- ECB members deliver single currency a massive blow
- Bund curve flattens on front-loaded comments
- EUR breaks through psychological €1.1200 handle
- BoE’s Carney not worried about deflation
Last month’s Bund rout that caused yields to spike and Treasury-Bund spreads to tighten supported the EUR. Any comments that would flatten the Bund yield curve would have an immediate negative impact on the common currency. Last week, European Central Bank (ECB) President Mario Draghi fired the first warning shot across the EUR bulls’ bow, temporarily capping the single currency’s rise by reiterating that the ECB’s vast stimulus efforts will remain in place for “as long as needed.” Today, two other members have managed to deliver the euro a massive blow with more dovish comments concerning the recent reversal in bond prices and inflation expectations.
Another ECB Warning Shot
Earlier this morning, ECB Executive Board member Benoit Coeure delivered another hammer blow that has the EUR bull in full retreat. Despite the weakness in bond yields, he said the central bank would moderately front-load its quantitative easing (QE) purchases because of low market liquidity in the summer. In effect, the ECB wants to keep short-term yields lower and it will do this by being flexible along the curve. The bank will likely absorb sufficient supply from governments and the market to allow 10-year Bund yields to fall all the way back to around +0.40/0.45% (spiked to a high of +0.80% early last week from +0.05% six weeks ago). The 10-year Treasury-Bund yield is also sharply higher this morning (+168 basis points) having bounced from +150 basis points last week.
This is seen as a proactive move by the ECB, confirming again that it is willing to do anything to keep rates lower. It’s effectively an increase in the size of QE, even if it’s only for a short period of time (May and June). QE is usually negative for currencies as it drives rates lower, and that’s the reason why the EUR has managed to fall so aggressively this morning (€1.1438 to €1.1173). The fact that the ECB is willing to be so flexible within its own framework has investors wondering how much further the ECB will go to achieve its growth and inflation objectives.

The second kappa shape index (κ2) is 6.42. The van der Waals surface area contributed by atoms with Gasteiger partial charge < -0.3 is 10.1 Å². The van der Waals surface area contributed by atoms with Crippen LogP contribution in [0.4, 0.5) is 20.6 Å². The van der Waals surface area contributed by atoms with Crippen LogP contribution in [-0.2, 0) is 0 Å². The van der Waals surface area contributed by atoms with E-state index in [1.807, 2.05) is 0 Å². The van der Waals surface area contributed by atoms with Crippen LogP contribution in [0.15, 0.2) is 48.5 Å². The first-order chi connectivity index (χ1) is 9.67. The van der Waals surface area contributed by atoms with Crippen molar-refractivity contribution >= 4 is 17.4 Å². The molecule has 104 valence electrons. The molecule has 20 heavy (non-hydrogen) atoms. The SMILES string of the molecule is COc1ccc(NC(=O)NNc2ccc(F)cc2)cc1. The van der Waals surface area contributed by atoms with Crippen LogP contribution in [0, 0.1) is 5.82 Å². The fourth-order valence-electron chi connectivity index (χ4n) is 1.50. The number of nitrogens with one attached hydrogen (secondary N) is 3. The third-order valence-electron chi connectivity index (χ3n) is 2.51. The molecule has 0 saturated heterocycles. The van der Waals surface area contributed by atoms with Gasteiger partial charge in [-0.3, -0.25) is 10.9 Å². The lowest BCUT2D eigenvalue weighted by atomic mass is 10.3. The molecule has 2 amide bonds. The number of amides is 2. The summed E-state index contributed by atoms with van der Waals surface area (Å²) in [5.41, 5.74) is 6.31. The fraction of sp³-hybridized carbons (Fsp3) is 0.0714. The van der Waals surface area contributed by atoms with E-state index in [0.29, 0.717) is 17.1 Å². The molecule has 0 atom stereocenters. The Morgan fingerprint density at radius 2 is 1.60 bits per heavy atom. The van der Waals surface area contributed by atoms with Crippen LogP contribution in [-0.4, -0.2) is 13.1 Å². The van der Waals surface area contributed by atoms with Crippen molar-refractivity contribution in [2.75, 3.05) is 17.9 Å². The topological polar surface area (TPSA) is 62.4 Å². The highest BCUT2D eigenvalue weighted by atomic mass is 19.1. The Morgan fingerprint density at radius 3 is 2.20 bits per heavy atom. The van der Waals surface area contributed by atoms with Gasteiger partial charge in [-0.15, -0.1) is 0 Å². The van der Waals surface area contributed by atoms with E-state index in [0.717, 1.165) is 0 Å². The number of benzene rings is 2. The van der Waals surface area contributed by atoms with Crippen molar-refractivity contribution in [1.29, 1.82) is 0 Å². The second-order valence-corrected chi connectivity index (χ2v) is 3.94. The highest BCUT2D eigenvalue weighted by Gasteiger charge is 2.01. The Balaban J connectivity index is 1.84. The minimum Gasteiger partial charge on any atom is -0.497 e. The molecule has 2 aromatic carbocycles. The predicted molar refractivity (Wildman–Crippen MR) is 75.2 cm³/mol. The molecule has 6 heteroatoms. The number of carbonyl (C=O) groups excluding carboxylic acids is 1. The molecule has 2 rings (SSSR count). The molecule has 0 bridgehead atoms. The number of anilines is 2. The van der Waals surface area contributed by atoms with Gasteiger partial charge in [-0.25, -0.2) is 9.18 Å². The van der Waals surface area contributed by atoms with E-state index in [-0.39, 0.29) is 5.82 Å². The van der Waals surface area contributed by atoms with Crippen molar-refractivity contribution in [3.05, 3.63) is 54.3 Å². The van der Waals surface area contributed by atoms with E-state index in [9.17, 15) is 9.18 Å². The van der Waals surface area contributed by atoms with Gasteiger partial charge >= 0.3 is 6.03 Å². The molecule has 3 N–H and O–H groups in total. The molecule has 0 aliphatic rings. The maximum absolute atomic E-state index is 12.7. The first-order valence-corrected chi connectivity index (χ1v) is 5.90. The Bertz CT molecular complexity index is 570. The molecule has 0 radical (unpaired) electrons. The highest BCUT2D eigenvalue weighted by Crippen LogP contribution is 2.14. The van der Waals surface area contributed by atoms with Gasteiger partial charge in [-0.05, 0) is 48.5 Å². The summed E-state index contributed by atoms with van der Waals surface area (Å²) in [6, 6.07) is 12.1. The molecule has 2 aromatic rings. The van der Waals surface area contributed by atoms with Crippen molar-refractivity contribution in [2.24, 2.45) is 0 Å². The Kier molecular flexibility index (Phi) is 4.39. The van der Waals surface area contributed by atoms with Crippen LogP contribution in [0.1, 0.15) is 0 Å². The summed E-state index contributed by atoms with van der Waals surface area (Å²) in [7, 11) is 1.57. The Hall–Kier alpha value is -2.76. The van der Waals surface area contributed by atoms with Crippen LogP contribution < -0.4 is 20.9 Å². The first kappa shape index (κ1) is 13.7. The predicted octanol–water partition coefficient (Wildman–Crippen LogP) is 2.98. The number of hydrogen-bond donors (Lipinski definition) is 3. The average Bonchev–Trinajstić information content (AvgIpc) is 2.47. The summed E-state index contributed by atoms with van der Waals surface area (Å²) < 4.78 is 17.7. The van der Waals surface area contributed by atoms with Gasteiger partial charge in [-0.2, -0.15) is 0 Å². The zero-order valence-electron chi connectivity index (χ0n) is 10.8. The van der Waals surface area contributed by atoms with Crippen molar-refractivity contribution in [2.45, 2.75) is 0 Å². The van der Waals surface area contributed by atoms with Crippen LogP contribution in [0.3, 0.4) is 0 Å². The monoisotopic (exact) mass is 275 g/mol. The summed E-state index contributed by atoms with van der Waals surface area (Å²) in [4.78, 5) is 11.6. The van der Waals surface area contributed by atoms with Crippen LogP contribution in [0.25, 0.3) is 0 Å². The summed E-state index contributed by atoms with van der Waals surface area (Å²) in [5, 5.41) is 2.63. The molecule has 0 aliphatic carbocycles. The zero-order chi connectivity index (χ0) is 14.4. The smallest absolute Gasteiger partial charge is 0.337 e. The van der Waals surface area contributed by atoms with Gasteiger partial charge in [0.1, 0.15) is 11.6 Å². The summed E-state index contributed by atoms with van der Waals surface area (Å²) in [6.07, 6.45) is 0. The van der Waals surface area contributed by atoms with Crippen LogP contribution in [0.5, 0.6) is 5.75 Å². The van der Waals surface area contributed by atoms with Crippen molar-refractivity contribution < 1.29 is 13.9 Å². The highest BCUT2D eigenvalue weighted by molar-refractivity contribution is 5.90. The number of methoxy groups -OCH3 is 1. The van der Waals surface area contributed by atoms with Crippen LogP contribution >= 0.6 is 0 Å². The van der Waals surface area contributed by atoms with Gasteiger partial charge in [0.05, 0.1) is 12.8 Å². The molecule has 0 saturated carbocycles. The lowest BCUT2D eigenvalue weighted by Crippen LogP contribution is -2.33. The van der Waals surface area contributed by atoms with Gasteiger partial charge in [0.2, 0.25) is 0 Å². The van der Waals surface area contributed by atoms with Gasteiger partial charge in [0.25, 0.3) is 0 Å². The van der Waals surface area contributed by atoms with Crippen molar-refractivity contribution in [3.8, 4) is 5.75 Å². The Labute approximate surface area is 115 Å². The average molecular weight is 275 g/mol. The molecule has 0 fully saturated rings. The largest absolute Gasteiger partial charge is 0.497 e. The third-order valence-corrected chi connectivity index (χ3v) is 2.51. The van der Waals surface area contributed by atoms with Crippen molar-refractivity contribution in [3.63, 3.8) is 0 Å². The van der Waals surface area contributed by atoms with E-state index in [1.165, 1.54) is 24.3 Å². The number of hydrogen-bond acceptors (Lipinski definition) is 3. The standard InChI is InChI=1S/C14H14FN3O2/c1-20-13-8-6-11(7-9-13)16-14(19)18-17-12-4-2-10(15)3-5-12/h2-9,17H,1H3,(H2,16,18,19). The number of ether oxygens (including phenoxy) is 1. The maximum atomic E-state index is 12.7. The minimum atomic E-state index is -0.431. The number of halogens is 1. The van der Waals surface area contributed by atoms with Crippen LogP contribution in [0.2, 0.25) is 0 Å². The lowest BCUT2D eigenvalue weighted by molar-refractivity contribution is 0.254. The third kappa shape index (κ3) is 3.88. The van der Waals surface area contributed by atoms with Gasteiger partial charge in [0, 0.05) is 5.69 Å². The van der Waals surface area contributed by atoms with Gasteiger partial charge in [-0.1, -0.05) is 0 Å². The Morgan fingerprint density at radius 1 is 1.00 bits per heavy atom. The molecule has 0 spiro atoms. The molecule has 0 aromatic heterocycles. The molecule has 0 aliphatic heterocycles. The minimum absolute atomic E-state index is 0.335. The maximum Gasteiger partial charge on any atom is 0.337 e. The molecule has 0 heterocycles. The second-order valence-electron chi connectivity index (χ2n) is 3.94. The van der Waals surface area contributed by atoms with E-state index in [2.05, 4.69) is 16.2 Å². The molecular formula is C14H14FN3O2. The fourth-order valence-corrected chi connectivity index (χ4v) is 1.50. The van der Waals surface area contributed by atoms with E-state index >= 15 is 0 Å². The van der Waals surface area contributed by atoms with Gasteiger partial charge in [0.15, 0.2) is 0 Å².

Separately, and providing the U.S. dollar a boost, ECB Executive Board member Christian Noyer stated the bank was ready to go further if needed to meet its mandate of maintaining inflation close to but below +2%. He indicated that the ECB’s QE program would continue until the end of September 2016 and beyond if the central bank does not see a sustained adjustment in the path of inflation. Effectively, activity slack remains an issue with the ECB.
The EUR’s subsequent break below the €1.1314 uptrend line has opened the risk to test the 20-DMA at €1.1160, and a break here will favor the EUR bears to once again test the €1.1050 region.
U.K.: No Deflation Fears
The pound’s post-U.K. election relief rally (£1.5816) seems to have come to a temporary halt, weighed down further by this morning’s negative U.K. annualized consumer-price index inflation number (-0.1%, year-over-year). Sterling bears were squeezed after the surprise election results (the market was pricing in a hung government), and now the bull is being squeezed on the way down. The pound has managed to breach its 200-DMA (£1.5596), triggering further stop losses, and according to technical charts, a close below here would open up the downside for further losses (£1.5458 short-term target).
Nevertheless, the weakness of British inflation is expected to pass. Last week, the Bank of England indicated it is doubtful that the U.K. is at risk of experiencing “deflation.” Governor Mark Carney expects the U.K. inflation rate to rise back to its +2% target by early 2017, as wage growth accelerates and oil prices recover from recent lows. The recent rise in crude prices, which are hovering near this year’s high, is mostly on the back of a cut in production and a weaker U.S. dollar, and not on traction in global growth.
Yesterday, the mighty dollar found its initial support when a Federal Reserve Bank of San Francisco white paper argued that that issues with seasonal adjustments in the U.S.’s official growth statistics had depressed winter figures, and that U.S. first-quarter gross domestic product was actually much higher than initially estimated. This has managed to put the USD on the front foot against Group of 10 currencies. Obviously, any dovish rhetoric from central bankers would only support the mighty dollar further.
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